the field and at the plate. He should
keep improving and offers South Side fans cause for hope. Bob Kennedy plays a good outfield and has
excellent bat control; being one of the best bunters in the league. Backup veteran Ralph Hodgins’ best years were
during the war. Rookies Ralph Weigal and
Jim Delsing can try to break into this lineup but are long shots. There is no power to speak of – neither here
in the outfield or anywhere on this team.
If the Pale Hose don’t make a trade, they are going to be looking up at
the rest of the league on the homerun list.
Catching – The Eddie Lopat trade
brought Aaron Robinson over from the Yankees.
Robinson brings a decent bat and catching experience – at least against
right-handed pitching. He does not hit
well against left-handers and will likely platoon with veteran receiver Mike
Tresh. Tresh is a serviceable veteran
who knows what he is doing behind the plate but does not bring much offense
with him. It is hoped that Robinson is
an upgrade at the plate.
Outlook – The veterans on this team
may keep Chicago out of last place but there is not much hope for the future
here. South Side fans may be looking at
some long summers ahead. The projection
is for seventh place in the American League this year.
Washington Senators The Nats are a curious mix of young and old. They are a stable team that is set at most
positions and have a solid 4 man pitching rotation and a relief ace. Only their lack of power and lack of any real
star will keep them from moving up into the first division this season. Manager Joe Kuhel will earn his money if he
can bring this team into 4th place.
Pitching – The starting rotation of
Early Wynn, Sid Hudson, Mickey Haefner, and Walt Masterson is solid and gives
Washington a chance at improving. All
are veterans of the game. Wynn is a
young aggressive throw-back to the old school.
He is as likely to drill a batter when he feels like it as anyone in the
game. Hudson is a 33 year old veteran
who was probably better before the war but is still a solid starter. 35 year old Haefner’s knuckleball doesn’t
tire his old arm and 28 year old Masterson already has several years under his
belt. Full-time reliever, Tom Ferrick, gives
Washington the closest thing to a Joe Page out of the bullpen. The rest of the staff will consist of rookie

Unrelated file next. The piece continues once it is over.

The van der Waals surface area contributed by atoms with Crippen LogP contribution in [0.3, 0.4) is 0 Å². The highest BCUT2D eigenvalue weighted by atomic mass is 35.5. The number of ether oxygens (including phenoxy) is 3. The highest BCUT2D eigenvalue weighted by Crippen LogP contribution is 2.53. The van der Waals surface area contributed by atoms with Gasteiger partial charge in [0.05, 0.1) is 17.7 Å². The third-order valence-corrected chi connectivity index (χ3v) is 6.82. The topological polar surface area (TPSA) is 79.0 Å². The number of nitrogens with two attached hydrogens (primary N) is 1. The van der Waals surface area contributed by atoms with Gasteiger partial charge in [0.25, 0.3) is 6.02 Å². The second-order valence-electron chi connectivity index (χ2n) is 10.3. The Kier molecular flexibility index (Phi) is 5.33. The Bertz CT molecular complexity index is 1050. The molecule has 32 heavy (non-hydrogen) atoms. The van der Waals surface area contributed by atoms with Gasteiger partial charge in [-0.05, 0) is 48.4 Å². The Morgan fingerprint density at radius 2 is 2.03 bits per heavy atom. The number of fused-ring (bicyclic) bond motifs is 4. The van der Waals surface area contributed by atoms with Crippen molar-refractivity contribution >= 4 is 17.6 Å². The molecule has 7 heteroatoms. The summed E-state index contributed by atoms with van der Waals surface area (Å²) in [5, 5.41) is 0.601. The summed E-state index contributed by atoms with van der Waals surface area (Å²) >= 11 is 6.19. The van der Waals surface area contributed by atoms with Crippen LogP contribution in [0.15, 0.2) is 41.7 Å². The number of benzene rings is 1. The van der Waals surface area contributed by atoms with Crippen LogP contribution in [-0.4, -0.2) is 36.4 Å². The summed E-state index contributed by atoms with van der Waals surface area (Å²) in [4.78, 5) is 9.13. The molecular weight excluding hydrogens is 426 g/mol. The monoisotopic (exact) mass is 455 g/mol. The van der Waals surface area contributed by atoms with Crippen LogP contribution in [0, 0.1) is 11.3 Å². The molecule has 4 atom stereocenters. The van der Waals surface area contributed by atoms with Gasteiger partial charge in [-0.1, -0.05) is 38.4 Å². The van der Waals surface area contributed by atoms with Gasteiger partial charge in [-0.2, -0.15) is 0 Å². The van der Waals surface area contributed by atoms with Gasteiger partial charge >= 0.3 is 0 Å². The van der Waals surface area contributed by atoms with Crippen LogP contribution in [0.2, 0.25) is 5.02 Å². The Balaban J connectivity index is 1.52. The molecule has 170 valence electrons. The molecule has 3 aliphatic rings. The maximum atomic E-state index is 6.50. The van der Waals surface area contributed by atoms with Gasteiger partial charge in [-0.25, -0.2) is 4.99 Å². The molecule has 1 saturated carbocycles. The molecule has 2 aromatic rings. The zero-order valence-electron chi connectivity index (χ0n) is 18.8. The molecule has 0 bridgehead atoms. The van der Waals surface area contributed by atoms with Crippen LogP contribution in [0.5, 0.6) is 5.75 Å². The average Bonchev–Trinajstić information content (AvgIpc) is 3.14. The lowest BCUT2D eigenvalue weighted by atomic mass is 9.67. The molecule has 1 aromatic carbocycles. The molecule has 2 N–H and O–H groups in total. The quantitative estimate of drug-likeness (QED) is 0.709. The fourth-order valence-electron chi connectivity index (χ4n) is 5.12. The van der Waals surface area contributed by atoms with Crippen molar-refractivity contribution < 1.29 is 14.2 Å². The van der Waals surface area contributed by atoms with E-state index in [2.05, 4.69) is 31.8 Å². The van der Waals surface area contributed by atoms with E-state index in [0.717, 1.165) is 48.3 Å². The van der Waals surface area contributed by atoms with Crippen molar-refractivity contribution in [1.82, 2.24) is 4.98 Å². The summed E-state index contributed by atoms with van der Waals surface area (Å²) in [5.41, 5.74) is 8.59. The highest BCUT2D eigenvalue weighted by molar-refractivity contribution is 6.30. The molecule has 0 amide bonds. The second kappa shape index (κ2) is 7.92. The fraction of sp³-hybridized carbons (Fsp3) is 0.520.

Dave (Forrest) Thompson, veteran Ray Scarborough, and veteran Milo
Candini. Both Thompson and Scarborough
will be given spot starts to see who ends up the as the 5th starter.
Infield – The infield is a solid unit
for Washington. Slick fielding Mickey
Vernon holds down first base and can help with the bat. Rookie Al Kozar will be given a shot at
second base coming off of a fine minor league season in ’47. The veteran Mark Christman, formerly with the
Browns during their pennant run in 1944, brings stability and a fair bat to
short, while 21 year old 2nd year man Eddie Yost will play third and
bat lead-off. Yost is very adept at
getting on base. Even though his speed
is not what you would expect at leadoff, his ability to be on base a lot helps
make things happen. With Washington’s
lack of power, they need as many base runners as they can get. Veteran John Sullivan will act as utility man
and help out with his glove at short when needed.
Outfield – Both Gil Coan in left and
Junior Wootton in center are being given their first full year as
starters. The jury is still out as to
whether they are ready for this step.
Veterans Tom McBride and Sherry Robertson will platoon in right and
provide some guidance for the youngsters.
The outfield bench is not deep so look for Washington to make some moves
as the season progresses.
Catching – The catching is in the
capable hands of Jake Early and Al Evans, as it has been for so many years here
in Washington. Early and Evans will
split time, mostly as a platoon combination.
They bring a knowledge of the pitching staff and passable bats to the
picture. Rookie Len Okrie is waiting in
the wings but is to be kept in the minors for more seasoning.
Outlook – Manager Joe Kuhel has a
solid foundation to work with but no stars to raise this team’s prospects. If his management can swing a mid-season deal
for some power, he may be able to improve his outlook. Right now, they look like a 6th
place team, however.
Philadelphia Athletics – This is a team that looks
like it is coming together. They moved
up to 5th last season and could easily move up this season. In fact, the next three teams – Philadelphia,
Detroit, and Cleveland – all are similar.
They all have potential, possibly to even challenge the top teams, but
also have big question marks. The team
that solves its question marks first, will contend this season.
Pitching – The strength of this team is
in its pitching staff. The A’s have a
young, aggressive staff that can compete with anyone in the league. Their only problem may be figuring out who
starts since they probably have 6 quality starters on this team. Phil Marchildon, the former WWII POW, is
coming off of a 19 win season and leads this staff. Phil is a 34 year old veteran and provides
experience to the rest of this mostly young staff. The veteran Canadian, Dick Fowler is only 27
and young Joe Coleman will only be making his 2nd year as a